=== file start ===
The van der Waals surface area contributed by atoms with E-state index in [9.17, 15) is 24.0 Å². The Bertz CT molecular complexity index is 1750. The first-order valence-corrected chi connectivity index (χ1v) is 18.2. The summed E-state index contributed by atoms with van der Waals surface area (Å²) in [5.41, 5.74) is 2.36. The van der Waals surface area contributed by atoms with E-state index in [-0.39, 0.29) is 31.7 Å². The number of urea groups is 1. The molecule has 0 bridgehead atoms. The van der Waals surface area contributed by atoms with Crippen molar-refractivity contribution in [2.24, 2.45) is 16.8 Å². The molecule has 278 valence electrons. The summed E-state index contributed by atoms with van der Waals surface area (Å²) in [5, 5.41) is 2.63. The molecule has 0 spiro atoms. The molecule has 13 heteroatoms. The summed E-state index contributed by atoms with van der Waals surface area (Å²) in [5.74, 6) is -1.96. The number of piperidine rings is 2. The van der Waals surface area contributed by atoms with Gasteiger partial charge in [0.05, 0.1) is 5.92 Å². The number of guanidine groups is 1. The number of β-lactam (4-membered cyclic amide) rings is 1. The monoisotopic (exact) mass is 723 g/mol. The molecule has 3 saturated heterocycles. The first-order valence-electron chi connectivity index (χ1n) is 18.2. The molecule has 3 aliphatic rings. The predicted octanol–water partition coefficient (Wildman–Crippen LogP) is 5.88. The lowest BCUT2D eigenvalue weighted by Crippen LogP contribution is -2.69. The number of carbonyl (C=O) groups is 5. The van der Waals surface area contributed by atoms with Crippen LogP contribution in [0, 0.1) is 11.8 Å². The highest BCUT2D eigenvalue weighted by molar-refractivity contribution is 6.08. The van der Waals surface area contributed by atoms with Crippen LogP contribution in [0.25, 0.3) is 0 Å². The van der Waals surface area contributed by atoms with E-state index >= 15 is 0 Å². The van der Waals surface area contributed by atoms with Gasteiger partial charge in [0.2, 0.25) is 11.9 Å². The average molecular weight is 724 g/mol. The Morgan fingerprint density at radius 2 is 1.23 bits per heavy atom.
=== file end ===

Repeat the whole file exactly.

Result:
The van der Waals surface area contributed by atoms with E-state index in [9.17, 15) is 24.0 Å². The Bertz CT molecular complexity index is 1750. The first-order valence-corrected chi connectivity index (χ1v) is 18.2. The summed E-state index contributed by atoms with van der Waals surface area (Å²) in [5.41, 5.74) is 2.36. The van der Waals surface area contributed by atoms with E-state index in [-0.39, 0.29) is 31.7 Å². The number of urea groups is 1. The molecule has 0 bridgehead atoms. The van der Waals surface area contributed by atoms with Crippen molar-refractivity contribution in [2.24, 2.45) is 16.8 Å². The molecule has 278 valence electrons. The summed E-state index contributed by atoms with van der Waals surface area (Å²) in [5, 5.41) is 2.63. The molecule has 0 spiro atoms. The molecule has 13 heteroatoms. The summed E-state index contributed by atoms with van der Waals surface area (Å²) in [5.74, 6) is -1.96. The number of piperidine rings is 2. The van der Waals surface area contributed by atoms with Gasteiger partial charge in [0.05, 0.1) is 5.92 Å². The number of guanidine groups is 1. The number of β-lactam (4-membered cyclic amide) rings is 1. The monoisotopic (exact) mass is 723 g/mol. The molecule has 3 saturated heterocycles. The first-order valence-electron chi connectivity index (χ1n) is 18.2. The molecule has 3 aliphatic rings. The predicted octanol–water partition coefficient (Wildman–Crippen LogP) is 5.88. The lowest BCUT2D eigenvalue weighted by Crippen LogP contribution is -2.69. The number of carbonyl (C=O) groups is 5. The van der Waals surface area contributed by atoms with Crippen LogP contribution in [0, 0.1) is 11.8 Å². The highest BCUT2D eigenvalue weighted by molar-refractivity contribution is 6.08. The van der Waals surface area contributed by atoms with Crippen LogP contribution in [0.25, 0.3) is 0 Å². The van der Waals surface area contributed by atoms with E-state index >= 15 is 0 Å². The van der Waals surface area contributed by atoms with Gasteiger partial charge in [0.2, 0.25) is 11.9 Å². The average molecular weight is 724 g/mol. The Morgan fingerprint density at radius 2 is 1.23 bits per heavy atom.